Several candidates support larger park plan
Jeremy M. Lazarus | 10/13/2016, 5:22 p.m.
The small Lumpkin’s Jail site could be expanded into a larger memorial park remembering Richmond’s role in slavery after Mayor Dwight C. Jones leaves office, according to advocates for the expanded site.
Four of the candidates considered to have the best chance to win the Nov. 8 election to become Richmond’s next mayor have endorsed the idea of creating a 9-acre Shockoe Bottom Memorial Park in which the 1.7-acre Lumpkin’s Jail site would be the centerpiece. They are Jonathan Baliles, Jack Berry, Joseph D. “Joe” Morrissey and Levar Stoney, according to activist Phil Wilayto, who has led the campaign for the memorial with his wife, Ana Edwards.
A fifth candidate, City Council President Michelle Mosby, has not endorsed the expanded project, according to Mr. Wilayto.
In addition, Mr. Wilayto and Ms. Edwards said 11 candidates running for seats in six City Council districts also have endorsed the concept.
The support has been a big boost for their nearly two-year campaign for an expanded park that has been ignored or quietly opposed by most current City Council members as well as Mayor Jones, who has focused on spending at least $19 million developing solely the Lumpkin’s site.
“What this means is that after Mayor Jones leaves office, we will have a new mayor and possibly a new council supportive of the park proposal,” said Ms. Edwards, chair of the Sacred Ground Historical Reclamation Project.
“This is why we are viewing the present mayor’s plan for a memorial at Lumpkin’s Jail as just the first stage in the larger memorial,” she said.
Mr. Wilayto said the proposed park would encompass the Lumpkin’s site and the African Burial Ground that sits on the north side of Broad Street across from the Lumpkin’s Jail site.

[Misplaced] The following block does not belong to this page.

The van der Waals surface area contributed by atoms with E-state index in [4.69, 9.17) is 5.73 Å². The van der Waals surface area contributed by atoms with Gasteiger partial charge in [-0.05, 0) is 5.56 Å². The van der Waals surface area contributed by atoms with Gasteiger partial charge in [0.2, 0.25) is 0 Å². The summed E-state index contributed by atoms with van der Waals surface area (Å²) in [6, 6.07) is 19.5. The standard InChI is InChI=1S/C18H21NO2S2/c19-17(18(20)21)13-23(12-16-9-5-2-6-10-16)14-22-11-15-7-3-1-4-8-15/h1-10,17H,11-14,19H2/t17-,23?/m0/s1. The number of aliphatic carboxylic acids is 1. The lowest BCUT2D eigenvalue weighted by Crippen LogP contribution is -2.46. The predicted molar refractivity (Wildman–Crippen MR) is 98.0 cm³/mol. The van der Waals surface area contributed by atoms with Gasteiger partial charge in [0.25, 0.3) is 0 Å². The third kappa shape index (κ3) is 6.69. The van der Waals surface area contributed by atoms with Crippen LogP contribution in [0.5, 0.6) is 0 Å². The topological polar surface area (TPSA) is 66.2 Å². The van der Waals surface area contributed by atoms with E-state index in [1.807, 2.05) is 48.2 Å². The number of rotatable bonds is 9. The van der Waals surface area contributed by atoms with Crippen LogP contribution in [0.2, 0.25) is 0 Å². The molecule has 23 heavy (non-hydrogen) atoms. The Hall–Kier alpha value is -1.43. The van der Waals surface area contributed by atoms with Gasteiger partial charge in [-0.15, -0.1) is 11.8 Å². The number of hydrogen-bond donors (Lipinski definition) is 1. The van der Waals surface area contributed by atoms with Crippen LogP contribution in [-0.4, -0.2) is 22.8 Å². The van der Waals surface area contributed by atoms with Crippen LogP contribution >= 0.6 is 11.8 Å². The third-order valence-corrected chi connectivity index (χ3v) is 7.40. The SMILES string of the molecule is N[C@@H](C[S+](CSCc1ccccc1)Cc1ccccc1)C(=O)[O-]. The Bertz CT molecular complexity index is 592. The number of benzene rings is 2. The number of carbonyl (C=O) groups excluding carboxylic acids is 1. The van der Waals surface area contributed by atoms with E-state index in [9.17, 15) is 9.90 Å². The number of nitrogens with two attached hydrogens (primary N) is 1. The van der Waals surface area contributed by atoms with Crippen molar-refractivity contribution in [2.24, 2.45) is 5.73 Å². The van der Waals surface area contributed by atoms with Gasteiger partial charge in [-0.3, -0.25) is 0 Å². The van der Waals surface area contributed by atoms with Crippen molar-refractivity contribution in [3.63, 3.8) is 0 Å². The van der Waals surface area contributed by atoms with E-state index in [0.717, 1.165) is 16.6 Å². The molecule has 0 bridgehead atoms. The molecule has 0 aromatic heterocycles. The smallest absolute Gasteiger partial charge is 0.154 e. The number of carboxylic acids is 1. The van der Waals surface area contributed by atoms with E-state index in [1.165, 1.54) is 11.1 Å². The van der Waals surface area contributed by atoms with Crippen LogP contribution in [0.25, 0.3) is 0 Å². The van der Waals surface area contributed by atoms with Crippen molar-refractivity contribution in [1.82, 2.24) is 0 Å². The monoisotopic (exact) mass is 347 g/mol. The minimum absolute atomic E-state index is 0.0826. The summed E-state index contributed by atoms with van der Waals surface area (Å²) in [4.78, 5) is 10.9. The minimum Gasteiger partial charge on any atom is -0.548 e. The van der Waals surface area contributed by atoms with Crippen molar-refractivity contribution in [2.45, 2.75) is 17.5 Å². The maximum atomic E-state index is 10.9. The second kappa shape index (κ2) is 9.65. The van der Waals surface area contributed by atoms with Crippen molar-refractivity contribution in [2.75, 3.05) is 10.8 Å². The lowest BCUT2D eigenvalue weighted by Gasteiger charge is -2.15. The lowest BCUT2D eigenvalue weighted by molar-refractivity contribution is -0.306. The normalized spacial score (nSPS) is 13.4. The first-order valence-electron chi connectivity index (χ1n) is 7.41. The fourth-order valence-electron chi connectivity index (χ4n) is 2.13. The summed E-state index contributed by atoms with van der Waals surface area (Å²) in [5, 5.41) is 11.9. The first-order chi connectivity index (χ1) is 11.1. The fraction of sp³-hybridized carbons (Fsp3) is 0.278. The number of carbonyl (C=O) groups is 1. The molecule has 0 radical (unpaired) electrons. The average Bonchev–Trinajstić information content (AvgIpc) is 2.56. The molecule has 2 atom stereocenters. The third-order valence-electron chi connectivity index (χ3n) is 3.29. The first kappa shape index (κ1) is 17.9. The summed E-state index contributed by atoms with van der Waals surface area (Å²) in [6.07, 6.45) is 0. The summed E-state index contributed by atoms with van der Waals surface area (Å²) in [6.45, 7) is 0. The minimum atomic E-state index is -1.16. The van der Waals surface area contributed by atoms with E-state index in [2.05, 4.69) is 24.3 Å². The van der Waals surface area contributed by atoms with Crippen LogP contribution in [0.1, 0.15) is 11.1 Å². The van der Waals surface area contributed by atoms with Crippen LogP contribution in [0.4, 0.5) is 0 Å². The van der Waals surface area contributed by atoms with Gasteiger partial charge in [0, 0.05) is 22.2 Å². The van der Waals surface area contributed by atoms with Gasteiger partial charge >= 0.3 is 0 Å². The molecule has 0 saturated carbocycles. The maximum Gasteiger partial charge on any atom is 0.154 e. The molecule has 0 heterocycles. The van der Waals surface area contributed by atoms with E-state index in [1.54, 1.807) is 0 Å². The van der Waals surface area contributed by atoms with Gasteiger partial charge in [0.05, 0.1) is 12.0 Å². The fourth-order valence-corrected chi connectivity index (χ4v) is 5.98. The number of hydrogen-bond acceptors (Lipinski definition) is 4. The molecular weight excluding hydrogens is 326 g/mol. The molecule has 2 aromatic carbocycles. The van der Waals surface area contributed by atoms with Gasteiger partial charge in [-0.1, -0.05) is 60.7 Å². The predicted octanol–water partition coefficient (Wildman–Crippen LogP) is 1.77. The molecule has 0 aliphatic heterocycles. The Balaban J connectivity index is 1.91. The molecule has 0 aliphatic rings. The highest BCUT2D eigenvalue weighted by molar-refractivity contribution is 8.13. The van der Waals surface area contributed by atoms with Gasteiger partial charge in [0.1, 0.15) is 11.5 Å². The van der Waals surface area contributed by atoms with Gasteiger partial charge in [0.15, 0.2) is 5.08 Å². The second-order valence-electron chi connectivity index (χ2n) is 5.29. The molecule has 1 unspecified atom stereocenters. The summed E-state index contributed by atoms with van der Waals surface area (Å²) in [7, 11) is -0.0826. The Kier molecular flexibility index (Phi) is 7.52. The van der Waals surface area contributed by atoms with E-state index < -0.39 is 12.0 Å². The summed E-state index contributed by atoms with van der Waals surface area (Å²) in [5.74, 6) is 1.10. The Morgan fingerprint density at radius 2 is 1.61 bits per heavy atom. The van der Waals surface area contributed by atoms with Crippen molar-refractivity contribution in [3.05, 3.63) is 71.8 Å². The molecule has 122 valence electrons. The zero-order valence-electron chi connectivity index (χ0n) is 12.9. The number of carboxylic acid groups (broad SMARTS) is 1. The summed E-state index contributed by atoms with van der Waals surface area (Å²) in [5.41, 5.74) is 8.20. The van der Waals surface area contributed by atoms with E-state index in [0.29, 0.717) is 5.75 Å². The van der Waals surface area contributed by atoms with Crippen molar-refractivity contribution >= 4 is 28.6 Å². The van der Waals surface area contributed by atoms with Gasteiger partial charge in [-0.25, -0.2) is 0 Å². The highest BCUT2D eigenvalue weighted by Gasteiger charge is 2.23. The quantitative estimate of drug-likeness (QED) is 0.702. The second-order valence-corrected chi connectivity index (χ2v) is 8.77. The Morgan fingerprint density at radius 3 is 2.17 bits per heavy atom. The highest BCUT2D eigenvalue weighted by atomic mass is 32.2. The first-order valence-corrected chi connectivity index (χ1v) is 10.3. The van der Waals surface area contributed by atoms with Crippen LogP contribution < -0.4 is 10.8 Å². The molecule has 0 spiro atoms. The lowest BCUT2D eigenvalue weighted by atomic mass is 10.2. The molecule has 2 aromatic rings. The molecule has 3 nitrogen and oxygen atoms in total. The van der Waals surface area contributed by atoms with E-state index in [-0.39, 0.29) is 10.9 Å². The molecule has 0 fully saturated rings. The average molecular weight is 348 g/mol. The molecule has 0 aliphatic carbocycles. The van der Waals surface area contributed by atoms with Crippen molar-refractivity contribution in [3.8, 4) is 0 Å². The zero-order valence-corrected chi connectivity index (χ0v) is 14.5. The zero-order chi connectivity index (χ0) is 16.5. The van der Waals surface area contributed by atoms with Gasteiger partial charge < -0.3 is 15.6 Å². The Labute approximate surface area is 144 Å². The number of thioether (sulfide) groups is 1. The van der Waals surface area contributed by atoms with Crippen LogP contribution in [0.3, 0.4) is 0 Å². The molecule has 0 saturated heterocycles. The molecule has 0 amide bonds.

The remainder of the park would involve about 5 acres of largely vacant city land situated east of the railroad tracks leading into Main Street Station. The envisioned park could stop at Crane Street, between Broad and Grace streets, or could extend to 17th Street between Broad and Franklin streets, Mr. Wilayto said.
Ms. Edwards noted that “the mayor’s plan does not include the African Burial Ground, nor does it provide any protection for the rest of Shockoe Bottom against inappropriate development, including a stadium.” By contrast, the Sacred Ground organization’s plan does.
Mr. Wilayto said that along with continuing the fight for the park, he and other park plan supporters will oppose current city efforts to create an expensive museum on the Lumpkin’s Jail site “because it would compete with the already opened Black History Museum and Cultural Center of Virginia in Jackson Ward.”
To move forward to create the museum on the Lumpkin’s site, the city has just hired a Detroit-based design firm that helped created the new National Museum of African American History and Culture in Washington.
Mr. Wilayto calls that too elaborate. He said what really is needed is an interpretive trail through which people can learn about the area’s history, and look through a glass floor in a pavilion at the actual jail site to view the building’s foundations uncovered during a 2008 excavation.
For more than 50 years before the Civil War, Shockoe Bottom teemed with auction sites and holding pens for the buying and selling of enslaved people. Mr. Wilayto and Ms. Edwards believe their plan would do more to attract and educate people about that era.
They have worked hard to build a coalition of supporters for the expanded park that now includes several organizations, including the Richmond Branch of the NAACP, the Richmond Crusade for Voters, Preservation Virginia, the National Trust for Historic Preservation and the United Nations Antiwar Coalition.